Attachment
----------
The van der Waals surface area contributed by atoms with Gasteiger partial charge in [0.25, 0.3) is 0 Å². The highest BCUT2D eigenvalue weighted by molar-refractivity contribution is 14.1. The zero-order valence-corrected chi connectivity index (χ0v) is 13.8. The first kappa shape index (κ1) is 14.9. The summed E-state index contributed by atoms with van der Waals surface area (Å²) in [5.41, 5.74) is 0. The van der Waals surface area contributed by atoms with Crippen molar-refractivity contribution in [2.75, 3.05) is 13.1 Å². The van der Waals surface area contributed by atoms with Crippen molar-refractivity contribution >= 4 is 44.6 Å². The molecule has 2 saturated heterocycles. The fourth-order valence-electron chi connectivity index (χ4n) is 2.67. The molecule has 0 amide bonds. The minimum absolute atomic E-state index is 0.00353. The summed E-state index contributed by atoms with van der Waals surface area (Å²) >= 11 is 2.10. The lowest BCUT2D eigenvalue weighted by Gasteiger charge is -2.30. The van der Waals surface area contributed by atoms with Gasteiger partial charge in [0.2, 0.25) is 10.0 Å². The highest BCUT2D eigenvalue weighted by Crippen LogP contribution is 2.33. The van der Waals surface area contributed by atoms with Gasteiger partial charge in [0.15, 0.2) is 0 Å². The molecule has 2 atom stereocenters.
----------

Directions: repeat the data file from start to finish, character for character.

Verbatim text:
The van der Waals surface area contributed by atoms with Gasteiger partial charge in [0.25, 0.3) is 0 Å². The highest BCUT2D eigenvalue weighted by molar-refractivity contribution is 14.1. The zero-order valence-corrected chi connectivity index (χ0v) is 13.8. The first kappa shape index (κ1) is 14.9. The summed E-state index contributed by atoms with van der Waals surface area (Å²) in [5.41, 5.74) is 0. The van der Waals surface area contributed by atoms with Crippen molar-refractivity contribution in [2.75, 3.05) is 13.1 Å². The van der Waals surface area contributed by atoms with Crippen molar-refractivity contribution >= 4 is 44.6 Å². The molecule has 2 saturated heterocycles. The fourth-order valence-electron chi connectivity index (χ4n) is 2.67. The molecule has 0 amide bonds. The minimum absolute atomic E-state index is 0.00353. The summed E-state index contributed by atoms with van der Waals surface area (Å²) >= 11 is 2.10. The lowest BCUT2D eigenvalue weighted by Gasteiger charge is -2.30. The van der Waals surface area contributed by atoms with Gasteiger partial charge in [0.2, 0.25) is 10.0 Å². The highest BCUT2D eigenvalue weighted by Crippen LogP contribution is 2.33. The van der Waals surface area contributed by atoms with Gasteiger partial charge in [0.15, 0.2) is 0 Å². The molecule has 2 atom stereocenters.